Info on getting a speedy divorce in Jamaica
Step 1 – Filing the Petition
Once filed, the petition is not immediately returned to the attorney for service on the respondent. The first delay occurs due to the insertion of a step which, although not stipulated by the Matrimonial Proceedings Rules, requires the court’s registrar to vet the petition before signing and stamping.
Even where there are no errors in the documents, the petition may take an average of one month to be signed. It could take longer, if an error is noted, which would involve the petition being refiled.
Step 2 – Applying for Decree Nisi
Fourteen days after the petition has been served on the respondent (in Jamaica), who raises no challenge to the divorce proceedings, the petitioner may submit an application to obtain the first order in the divorce proceedings – the decree nisi.
The application is supposed to be submitted to a judge to be considered without the need for a hearing. What seems like a simple process in theory, could result in an average of six months before the application is placed before a judge.
Step 3 – Applying for Decree Absolute
Six weeks after decree nisi is granted, the petitioner may apply for the final order in the divorce proceedings (decree absolute). This, too, is an application which goes before the judge for consideration without the need for a hearing. It could take upwards of two months for the application to be placed before the judge.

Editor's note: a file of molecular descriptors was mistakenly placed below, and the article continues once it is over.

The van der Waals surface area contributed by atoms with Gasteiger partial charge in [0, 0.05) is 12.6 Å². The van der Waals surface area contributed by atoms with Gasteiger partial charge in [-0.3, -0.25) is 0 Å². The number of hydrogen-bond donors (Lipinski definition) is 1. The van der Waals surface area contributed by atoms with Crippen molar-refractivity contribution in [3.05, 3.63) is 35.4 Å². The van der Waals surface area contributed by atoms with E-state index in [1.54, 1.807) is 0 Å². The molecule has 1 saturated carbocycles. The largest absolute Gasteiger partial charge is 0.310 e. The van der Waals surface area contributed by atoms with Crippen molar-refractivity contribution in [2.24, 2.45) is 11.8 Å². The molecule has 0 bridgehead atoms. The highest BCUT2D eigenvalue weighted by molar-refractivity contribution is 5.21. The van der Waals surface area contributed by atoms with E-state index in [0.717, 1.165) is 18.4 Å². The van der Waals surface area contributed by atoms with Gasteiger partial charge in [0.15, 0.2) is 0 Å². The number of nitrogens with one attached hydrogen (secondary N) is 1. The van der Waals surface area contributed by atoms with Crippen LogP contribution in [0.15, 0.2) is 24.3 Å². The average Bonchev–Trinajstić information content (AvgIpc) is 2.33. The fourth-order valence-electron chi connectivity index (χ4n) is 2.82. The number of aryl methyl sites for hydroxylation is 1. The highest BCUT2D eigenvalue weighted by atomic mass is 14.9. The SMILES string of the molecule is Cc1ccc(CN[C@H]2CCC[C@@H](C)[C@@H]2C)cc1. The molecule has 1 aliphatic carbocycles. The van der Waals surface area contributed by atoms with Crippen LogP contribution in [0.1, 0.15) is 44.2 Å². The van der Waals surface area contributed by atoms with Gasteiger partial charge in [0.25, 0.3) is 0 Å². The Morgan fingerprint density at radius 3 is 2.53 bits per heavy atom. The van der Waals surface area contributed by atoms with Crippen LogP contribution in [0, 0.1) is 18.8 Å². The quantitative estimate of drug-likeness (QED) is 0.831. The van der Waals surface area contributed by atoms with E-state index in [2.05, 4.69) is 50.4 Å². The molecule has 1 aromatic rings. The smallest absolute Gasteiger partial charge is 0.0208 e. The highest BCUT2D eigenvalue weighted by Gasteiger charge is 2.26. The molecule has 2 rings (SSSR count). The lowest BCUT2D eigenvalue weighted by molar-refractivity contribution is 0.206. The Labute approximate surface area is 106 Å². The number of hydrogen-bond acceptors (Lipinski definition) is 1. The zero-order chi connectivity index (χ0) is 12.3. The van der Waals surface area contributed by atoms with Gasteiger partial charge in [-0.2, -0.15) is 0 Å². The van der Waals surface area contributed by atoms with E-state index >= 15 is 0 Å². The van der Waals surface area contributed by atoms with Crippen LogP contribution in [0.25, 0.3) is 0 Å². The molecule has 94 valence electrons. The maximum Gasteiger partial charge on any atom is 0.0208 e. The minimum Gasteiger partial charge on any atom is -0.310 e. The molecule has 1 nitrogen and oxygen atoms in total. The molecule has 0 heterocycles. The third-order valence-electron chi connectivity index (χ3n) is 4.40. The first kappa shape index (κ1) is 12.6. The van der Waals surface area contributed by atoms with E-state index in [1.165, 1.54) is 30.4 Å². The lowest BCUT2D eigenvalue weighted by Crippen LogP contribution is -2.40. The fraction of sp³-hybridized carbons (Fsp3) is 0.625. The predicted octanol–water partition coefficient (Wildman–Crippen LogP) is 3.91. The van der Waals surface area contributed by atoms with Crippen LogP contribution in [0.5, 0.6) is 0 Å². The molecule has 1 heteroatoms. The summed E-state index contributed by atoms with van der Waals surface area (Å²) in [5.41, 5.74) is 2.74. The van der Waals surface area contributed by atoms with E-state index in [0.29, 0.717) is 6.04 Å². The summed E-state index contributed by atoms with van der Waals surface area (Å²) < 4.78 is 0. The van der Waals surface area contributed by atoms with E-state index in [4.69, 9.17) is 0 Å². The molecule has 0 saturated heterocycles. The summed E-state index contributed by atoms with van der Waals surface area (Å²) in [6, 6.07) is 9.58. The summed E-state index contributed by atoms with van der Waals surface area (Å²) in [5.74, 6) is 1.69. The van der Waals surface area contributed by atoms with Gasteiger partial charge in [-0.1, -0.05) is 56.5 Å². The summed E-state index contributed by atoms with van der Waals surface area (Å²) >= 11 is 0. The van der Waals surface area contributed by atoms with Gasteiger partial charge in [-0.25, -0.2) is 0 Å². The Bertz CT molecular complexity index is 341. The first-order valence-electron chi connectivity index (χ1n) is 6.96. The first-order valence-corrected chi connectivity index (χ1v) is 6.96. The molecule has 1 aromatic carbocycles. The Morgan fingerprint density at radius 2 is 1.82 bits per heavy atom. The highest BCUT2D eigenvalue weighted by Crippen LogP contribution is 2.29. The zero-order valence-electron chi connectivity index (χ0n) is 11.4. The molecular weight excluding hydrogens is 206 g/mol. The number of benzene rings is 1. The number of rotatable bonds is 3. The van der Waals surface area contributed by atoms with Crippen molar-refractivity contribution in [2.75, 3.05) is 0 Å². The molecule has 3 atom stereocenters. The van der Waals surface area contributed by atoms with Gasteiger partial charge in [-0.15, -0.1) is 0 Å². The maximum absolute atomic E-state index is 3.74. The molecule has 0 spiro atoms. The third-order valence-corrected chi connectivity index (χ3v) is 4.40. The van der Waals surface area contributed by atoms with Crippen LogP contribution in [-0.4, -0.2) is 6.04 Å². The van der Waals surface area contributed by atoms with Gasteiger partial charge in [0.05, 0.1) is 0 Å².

There is a myriad of other hiccups which plague divorce matters:
When the registrar checks the documents which are filed in divorce proceedings, or when the judge reviews the applications, there are times when requisitions are made because errors are noted in the documents or documents which should be on the court’s file are misplaced. When this happens, despite the promptitude of the response from the attorney, the file may join the end of the queue and face another lengthy delay.
There is a requirement for affidavits of search to be filed to say whether a respondent has filed any document challenging the divorce petition. Due to the lengthy delays at stages two and three, applications may be returned for further affidavits of search to be filed.
If one does not encounter the dreaded requisitions along the way, a typical uncontested divorce will take an average of nine months to be completed. I think that time lag can be significantly reduced and, in next week’s article, I will outline my proposed solution to the problems.